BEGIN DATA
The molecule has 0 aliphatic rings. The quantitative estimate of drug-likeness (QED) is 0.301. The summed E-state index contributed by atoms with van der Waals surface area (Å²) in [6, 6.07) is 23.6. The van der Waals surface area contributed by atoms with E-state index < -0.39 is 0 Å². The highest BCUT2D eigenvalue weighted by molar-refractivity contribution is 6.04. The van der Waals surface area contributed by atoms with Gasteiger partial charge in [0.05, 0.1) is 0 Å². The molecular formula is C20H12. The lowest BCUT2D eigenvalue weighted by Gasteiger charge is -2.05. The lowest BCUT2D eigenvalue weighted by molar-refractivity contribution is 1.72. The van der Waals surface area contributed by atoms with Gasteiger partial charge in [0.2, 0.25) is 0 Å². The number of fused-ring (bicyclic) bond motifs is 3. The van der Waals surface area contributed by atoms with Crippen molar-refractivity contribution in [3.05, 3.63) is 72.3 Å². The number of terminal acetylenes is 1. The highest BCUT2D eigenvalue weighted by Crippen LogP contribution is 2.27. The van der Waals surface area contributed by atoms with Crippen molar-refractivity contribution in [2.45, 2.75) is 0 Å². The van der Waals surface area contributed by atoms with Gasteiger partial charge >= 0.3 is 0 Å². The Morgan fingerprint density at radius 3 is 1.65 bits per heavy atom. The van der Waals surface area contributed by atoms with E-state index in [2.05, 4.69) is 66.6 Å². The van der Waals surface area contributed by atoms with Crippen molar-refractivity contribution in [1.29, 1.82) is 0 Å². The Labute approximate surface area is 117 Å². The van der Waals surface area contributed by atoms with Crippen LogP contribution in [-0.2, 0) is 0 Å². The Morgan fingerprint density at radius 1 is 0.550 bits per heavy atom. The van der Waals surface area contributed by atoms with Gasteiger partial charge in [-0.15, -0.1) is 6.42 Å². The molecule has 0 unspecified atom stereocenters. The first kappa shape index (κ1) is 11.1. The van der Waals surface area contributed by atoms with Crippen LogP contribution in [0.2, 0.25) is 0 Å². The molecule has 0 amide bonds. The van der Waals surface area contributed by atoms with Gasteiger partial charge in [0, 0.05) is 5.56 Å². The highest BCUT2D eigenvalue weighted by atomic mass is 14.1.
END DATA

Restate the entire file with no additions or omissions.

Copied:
The molecule has 0 aliphatic rings. The quantitative estimate of drug-likeness (QED) is 0.301. The summed E-state index contributed by atoms with van der Waals surface area (Å²) in [6, 6.07) is 23.6. The van der Waals surface area contributed by atoms with E-state index < -0.39 is 0 Å². The highest BCUT2D eigenvalue weighted by molar-refractivity contribution is 6.04. The van der Waals surface area contributed by atoms with Gasteiger partial charge in [0.05, 0.1) is 0 Å². The molecular formula is C20H12. The lowest BCUT2D eigenvalue weighted by Gasteiger charge is -2.05. The lowest BCUT2D eigenvalue weighted by molar-refractivity contribution is 1.72. The van der Waals surface area contributed by atoms with Gasteiger partial charge in [0.2, 0.25) is 0 Å². The number of fused-ring (bicyclic) bond motifs is 3. The van der Waals surface area contributed by atoms with Crippen molar-refractivity contribution in [3.05, 3.63) is 72.3 Å². The number of terminal acetylenes is 1. The highest BCUT2D eigenvalue weighted by Crippen LogP contribution is 2.27. The van der Waals surface area contributed by atoms with Crippen molar-refractivity contribution in [2.45, 2.75) is 0 Å². The van der Waals surface area contributed by atoms with Gasteiger partial charge >= 0.3 is 0 Å². The Morgan fingerprint density at radius 3 is 1.65 bits per heavy atom. The van der Waals surface area contributed by atoms with E-state index in [2.05, 4.69) is 66.6 Å². The van der Waals surface area contributed by atoms with Crippen molar-refractivity contribution in [1.29, 1.82) is 0 Å². The Labute approximate surface area is 117 Å². The van der Waals surface area contributed by atoms with Crippen LogP contribution in [-0.2, 0) is 0 Å². The Morgan fingerprint density at radius 1 is 0.550 bits per heavy atom. The van der Waals surface area contributed by atoms with Gasteiger partial charge in [-0.15, -0.1) is 6.42 Å². The molecule has 0 unspecified atom stereocenters. The first kappa shape index (κ1) is 11.1. The van der Waals surface area contributed by atoms with Crippen LogP contribution in [0.2, 0.25) is 0 Å². The molecule has 0 amide bonds. The van der Waals surface area contributed by atoms with Gasteiger partial charge in [0, 0.05) is 5.56 Å². The highest BCUT2D eigenvalue weighted by atomic mass is 14.1.